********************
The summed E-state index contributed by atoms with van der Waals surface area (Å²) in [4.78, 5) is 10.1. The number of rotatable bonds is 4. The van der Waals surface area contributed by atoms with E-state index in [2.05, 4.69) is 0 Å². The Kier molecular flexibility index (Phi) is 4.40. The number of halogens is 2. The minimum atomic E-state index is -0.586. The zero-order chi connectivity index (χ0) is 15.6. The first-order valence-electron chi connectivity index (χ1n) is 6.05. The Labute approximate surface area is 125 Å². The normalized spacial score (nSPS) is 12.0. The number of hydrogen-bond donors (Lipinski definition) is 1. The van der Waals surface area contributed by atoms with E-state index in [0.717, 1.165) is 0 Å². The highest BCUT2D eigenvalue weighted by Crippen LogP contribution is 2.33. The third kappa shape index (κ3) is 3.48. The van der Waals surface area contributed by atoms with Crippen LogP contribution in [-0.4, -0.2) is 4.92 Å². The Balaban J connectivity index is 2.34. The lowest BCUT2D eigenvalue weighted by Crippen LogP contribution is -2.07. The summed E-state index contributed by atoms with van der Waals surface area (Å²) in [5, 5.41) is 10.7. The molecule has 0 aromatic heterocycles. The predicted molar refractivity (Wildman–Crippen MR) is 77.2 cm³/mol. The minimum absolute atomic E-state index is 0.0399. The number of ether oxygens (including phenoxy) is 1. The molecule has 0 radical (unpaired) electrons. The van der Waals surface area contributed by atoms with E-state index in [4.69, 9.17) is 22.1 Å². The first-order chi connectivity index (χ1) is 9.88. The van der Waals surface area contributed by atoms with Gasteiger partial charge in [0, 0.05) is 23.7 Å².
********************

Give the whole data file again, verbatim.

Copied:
The summed E-state index contributed by atoms with van der Waals surface area (Å²) in [4.78, 5) is 10.1. The number of rotatable bonds is 4. The van der Waals surface area contributed by atoms with E-state index in [2.05, 4.69) is 0 Å². The Kier molecular flexibility index (Phi) is 4.40. The number of halogens is 2. The minimum atomic E-state index is -0.586. The zero-order chi connectivity index (χ0) is 15.6. The first-order valence-electron chi connectivity index (χ1n) is 6.05. The Labute approximate surface area is 125 Å². The normalized spacial score (nSPS) is 12.0. The number of hydrogen-bond donors (Lipinski definition) is 1. The van der Waals surface area contributed by atoms with E-state index in [0.717, 1.165) is 0 Å². The highest BCUT2D eigenvalue weighted by Crippen LogP contribution is 2.33. The third kappa shape index (κ3) is 3.48. The van der Waals surface area contributed by atoms with Crippen LogP contribution in [-0.4, -0.2) is 4.92 Å². The Balaban J connectivity index is 2.34. The lowest BCUT2D eigenvalue weighted by Crippen LogP contribution is -2.07. The summed E-state index contributed by atoms with van der Waals surface area (Å²) in [5, 5.41) is 10.7. The molecule has 0 aromatic heterocycles. The predicted molar refractivity (Wildman–Crippen MR) is 77.2 cm³/mol. The minimum absolute atomic E-state index is 0.0399. The number of ether oxygens (including phenoxy) is 1. The molecule has 0 radical (unpaired) electrons. The van der Waals surface area contributed by atoms with E-state index in [4.69, 9.17) is 22.1 Å². The first-order chi connectivity index (χ1) is 9.88. The van der Waals surface area contributed by atoms with Gasteiger partial charge in [0, 0.05) is 23.7 Å².